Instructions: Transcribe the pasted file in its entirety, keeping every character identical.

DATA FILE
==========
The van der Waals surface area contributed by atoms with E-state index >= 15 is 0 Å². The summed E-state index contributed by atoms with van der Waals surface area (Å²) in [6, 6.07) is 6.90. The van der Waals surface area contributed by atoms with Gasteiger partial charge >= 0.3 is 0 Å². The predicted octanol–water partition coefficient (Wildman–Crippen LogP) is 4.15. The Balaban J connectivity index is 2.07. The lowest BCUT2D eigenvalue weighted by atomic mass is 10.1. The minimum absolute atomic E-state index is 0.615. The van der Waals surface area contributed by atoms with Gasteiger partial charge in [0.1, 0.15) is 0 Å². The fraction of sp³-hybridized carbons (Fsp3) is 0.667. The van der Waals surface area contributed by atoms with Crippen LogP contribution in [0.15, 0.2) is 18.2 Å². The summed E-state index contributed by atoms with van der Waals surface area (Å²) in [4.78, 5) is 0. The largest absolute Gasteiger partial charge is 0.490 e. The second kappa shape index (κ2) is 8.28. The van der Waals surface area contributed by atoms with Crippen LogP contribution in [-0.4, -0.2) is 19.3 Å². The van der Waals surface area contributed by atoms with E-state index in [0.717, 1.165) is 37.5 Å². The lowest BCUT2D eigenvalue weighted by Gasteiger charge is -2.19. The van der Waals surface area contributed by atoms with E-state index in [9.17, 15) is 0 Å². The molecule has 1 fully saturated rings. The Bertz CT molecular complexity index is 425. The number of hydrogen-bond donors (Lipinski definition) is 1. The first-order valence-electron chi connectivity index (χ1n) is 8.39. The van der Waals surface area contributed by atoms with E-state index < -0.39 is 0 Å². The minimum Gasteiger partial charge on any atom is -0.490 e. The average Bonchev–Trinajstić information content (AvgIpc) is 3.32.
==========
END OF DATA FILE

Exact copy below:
The van der Waals surface area contributed by atoms with E-state index >= 15 is 0 Å². The summed E-state index contributed by atoms with van der Waals surface area (Å²) in [6, 6.07) is 6.90. The van der Waals surface area contributed by atoms with Gasteiger partial charge >= 0.3 is 0 Å². The predicted octanol–water partition coefficient (Wildman–Crippen LogP) is 4.15. The Balaban J connectivity index is 2.07. The lowest BCUT2D eigenvalue weighted by atomic mass is 10.1. The minimum absolute atomic E-state index is 0.615. The van der Waals surface area contributed by atoms with Gasteiger partial charge in [0.1, 0.15) is 0 Å². The fraction of sp³-hybridized carbons (Fsp3) is 0.667. The van der Waals surface area contributed by atoms with Crippen LogP contribution in [0.15, 0.2) is 18.2 Å². The summed E-state index contributed by atoms with van der Waals surface area (Å²) in [4.78, 5) is 0. The largest absolute Gasteiger partial charge is 0.490 e. The second kappa shape index (κ2) is 8.28. The van der Waals surface area contributed by atoms with Crippen LogP contribution in [-0.4, -0.2) is 19.3 Å². The van der Waals surface area contributed by atoms with E-state index in [0.717, 1.165) is 37.5 Å². The lowest BCUT2D eigenvalue weighted by Gasteiger charge is -2.19. The van der Waals surface area contributed by atoms with E-state index in [9.17, 15) is 0 Å². The molecule has 1 fully saturated rings. The Bertz CT molecular complexity index is 425. The number of hydrogen-bond donors (Lipinski definition) is 1. The first-order valence-electron chi connectivity index (χ1n) is 8.39. The van der Waals surface area contributed by atoms with E-state index < -0.39 is 0 Å². The minimum Gasteiger partial charge on any atom is -0.490 e. The average Bonchev–Trinajstić information content (AvgIpc) is 3.32.